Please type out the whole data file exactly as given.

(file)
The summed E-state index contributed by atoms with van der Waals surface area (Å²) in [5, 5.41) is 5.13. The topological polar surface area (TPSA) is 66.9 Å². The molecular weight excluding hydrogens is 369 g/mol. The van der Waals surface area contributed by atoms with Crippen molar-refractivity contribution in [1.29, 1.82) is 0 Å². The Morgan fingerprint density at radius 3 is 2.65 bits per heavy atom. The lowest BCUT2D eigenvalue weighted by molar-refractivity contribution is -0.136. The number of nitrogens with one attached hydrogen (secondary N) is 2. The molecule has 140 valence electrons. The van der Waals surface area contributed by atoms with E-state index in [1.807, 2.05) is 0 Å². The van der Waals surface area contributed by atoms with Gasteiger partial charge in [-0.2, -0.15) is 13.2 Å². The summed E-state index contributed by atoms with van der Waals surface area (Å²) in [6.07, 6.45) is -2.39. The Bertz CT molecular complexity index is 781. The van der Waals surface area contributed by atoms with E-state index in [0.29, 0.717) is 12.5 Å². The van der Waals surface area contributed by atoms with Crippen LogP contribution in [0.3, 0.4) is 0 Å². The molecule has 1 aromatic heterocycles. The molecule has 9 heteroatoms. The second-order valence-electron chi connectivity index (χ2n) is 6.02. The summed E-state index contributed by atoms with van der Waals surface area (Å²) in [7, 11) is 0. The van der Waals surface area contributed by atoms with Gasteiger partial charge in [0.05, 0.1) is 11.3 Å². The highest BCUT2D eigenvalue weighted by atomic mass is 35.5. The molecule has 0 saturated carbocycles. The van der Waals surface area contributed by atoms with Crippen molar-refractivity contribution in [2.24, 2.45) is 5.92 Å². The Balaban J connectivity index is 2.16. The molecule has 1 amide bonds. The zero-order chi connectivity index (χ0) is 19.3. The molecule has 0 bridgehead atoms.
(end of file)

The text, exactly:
The summed E-state index contributed by atoms with van der Waals surface area (Å²) in [5, 5.41) is 5.13. The topological polar surface area (TPSA) is 66.9 Å². The molecular weight excluding hydrogens is 369 g/mol. The van der Waals surface area contributed by atoms with Crippen molar-refractivity contribution in [1.29, 1.82) is 0 Å². The Morgan fingerprint density at radius 3 is 2.65 bits per heavy atom. The lowest BCUT2D eigenvalue weighted by molar-refractivity contribution is -0.136. The number of nitrogens with one attached hydrogen (secondary N) is 2. The molecule has 140 valence electrons. The van der Waals surface area contributed by atoms with E-state index in [1.807, 2.05) is 0 Å². The van der Waals surface area contributed by atoms with Gasteiger partial charge in [-0.2, -0.15) is 13.2 Å². The summed E-state index contributed by atoms with van der Waals surface area (Å²) in [6.07, 6.45) is -2.39. The Bertz CT molecular complexity index is 781. The van der Waals surface area contributed by atoms with E-state index in [0.29, 0.717) is 12.5 Å². The van der Waals surface area contributed by atoms with Crippen LogP contribution in [0.3, 0.4) is 0 Å². The molecule has 1 aromatic heterocycles. The molecule has 9 heteroatoms. The second-order valence-electron chi connectivity index (χ2n) is 6.02. The summed E-state index contributed by atoms with van der Waals surface area (Å²) in [7, 11) is 0. The van der Waals surface area contributed by atoms with Gasteiger partial charge in [0.05, 0.1) is 11.3 Å². The highest BCUT2D eigenvalue weighted by atomic mass is 35.5. The molecule has 0 saturated carbocycles. The van der Waals surface area contributed by atoms with Crippen molar-refractivity contribution in [2.24, 2.45) is 5.92 Å². The Balaban J connectivity index is 2.16. The molecule has 1 amide bonds. The zero-order chi connectivity index (χ0) is 19.3. The molecule has 0 bridgehead atoms.